Earth scientists and geotechnical engineers are increasingly challenged to solve environmental problems related to waste disposal facilities and cleanup of contaminated sites. The effort has given rise to a new discipline of specialists in the field of environmental geotechnology. To be effective, environmental geotechnologists must not only be armed with the traditional knowledge of fields such as geology and civil engineering, but also be knowledgeable of principles of hydrogeology, chemistry, and biological processes. In addition, the environmental geotechnologist must be completely up to date on the often complex cadre of local and national regulations, must comprehend the often complex legal issues and sometimes mind-boggling financial impli cations of a project, and must be able to communicate effectively with a host of other technical specialists, regulatory officials, attorneys, local land owners, journalists, and others. The field of environmental geo technology will no doubt continue to offer unique challenges. The purpose of this book is to summarize the current state of practice in the field of environmental geotechnology. Part One covers broadly applicable principles such as hydrogeology, geochemistry, and con taminant transport in soil and rock. Part Two describes in detail the underlying principles for design and construction of new waste disposal facilities. Part Three covers techniques for site remediation. Finally, Part Four addresses the methodologies for monitoring. The topics of 'waste disposal' and 'site remediation' are extra ordinarily broad.The field of environmental geo technology will no doubt continue to offer unique challenges. The purpose of this book is to summarize the current state of practice in the field of environmental geotechnology.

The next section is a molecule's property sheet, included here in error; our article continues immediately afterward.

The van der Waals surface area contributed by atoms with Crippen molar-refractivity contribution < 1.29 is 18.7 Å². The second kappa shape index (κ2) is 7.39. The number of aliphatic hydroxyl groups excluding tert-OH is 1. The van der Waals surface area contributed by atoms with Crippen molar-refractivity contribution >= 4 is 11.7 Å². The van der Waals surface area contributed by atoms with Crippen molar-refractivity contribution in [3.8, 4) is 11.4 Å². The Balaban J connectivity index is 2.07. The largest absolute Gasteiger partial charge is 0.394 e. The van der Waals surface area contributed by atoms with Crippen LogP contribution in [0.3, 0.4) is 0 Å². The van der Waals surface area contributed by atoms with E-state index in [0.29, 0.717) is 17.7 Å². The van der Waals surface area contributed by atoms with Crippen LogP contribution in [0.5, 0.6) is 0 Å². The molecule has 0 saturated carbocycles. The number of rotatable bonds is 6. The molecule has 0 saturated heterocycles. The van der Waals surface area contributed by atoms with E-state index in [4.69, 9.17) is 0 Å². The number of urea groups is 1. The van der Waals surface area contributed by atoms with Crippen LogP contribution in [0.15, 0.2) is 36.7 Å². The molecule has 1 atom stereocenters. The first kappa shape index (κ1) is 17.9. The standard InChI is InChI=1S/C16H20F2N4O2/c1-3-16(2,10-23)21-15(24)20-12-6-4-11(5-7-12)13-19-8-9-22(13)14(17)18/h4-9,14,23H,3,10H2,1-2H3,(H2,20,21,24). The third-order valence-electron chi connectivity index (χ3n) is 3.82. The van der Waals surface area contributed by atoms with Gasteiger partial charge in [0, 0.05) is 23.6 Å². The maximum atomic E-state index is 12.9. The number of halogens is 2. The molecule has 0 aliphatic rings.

|Title||:||Geotechnical Practice for Waste Disposal|
|Author||:||D. E. Daniel|
|Publisher||:||Springer Science & Business Media - 1993-02-28|